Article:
By Anne Outwater
Rhinoceros horn is worth more than platinum and gold. It is probably the most expensive raw material in the world. The rhino's horn is not a bone; it is made of keratin, the same substance as fingernails.
The fibers grow like hairs that have been pressed together. The horn grows at the rate of about 0.8 kilogrammes a year. Rhinos (Kiswahili - kifaru) use their horns when fighting. But it seems that many Chinese people believe the horn represents the sexual power of the rhino.
Male rhinos have a penis that is almost a meter long and the sexual act lasts thirty minutes to an hour. Scientists believe that the horn has no objective therapeutic effects. But in Malaysia, rhino horn is used to treat malaria, nausea, fever, heart conditions, dementia and toothache.
In China it is used as an aphrodisiac. In 1993, China banned the trade of rhino horns, but desire for the horn and its alleged powers is driving illegal trade involving the unsustainable killing of thousands of rhinos every year. Protecting such a valuable commodity has proven difficult.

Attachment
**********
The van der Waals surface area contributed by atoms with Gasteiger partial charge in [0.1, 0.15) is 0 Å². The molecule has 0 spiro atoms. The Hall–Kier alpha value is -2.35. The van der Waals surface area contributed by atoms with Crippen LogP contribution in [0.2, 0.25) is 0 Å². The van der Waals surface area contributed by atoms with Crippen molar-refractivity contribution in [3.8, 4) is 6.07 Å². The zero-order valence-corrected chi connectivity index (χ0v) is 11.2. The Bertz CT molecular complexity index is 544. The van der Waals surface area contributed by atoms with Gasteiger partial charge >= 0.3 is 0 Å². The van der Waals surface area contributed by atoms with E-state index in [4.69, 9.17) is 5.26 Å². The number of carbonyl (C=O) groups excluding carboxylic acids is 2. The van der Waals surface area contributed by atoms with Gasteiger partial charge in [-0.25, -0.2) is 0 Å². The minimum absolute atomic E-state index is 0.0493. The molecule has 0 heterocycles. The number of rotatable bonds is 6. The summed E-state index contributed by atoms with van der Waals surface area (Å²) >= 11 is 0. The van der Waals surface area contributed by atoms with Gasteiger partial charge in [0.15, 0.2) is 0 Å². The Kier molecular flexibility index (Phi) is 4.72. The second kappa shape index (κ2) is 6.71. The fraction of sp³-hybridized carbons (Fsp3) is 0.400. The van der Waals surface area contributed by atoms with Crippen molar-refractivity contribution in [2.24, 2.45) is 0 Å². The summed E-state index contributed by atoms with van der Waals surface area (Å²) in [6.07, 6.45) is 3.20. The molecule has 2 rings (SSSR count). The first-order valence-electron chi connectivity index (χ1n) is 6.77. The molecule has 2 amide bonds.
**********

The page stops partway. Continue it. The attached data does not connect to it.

Full time armed guards and antipoaching teams can be successful but success varies and it is dangerous; many deaths of poachers and rangers occur every year in Africa. Implantation of GPS tracking devices into the living rhino's horn is being tried.
Now people are trying the tactic of poisoning the horns of the living animal. According to Jo Anderson an environmental consultant based in Arusha who was recently visiting South Africa, "What is currently being implemented for rhinos, in the Greater Kruger ecosystem is dramatic," she explained: More....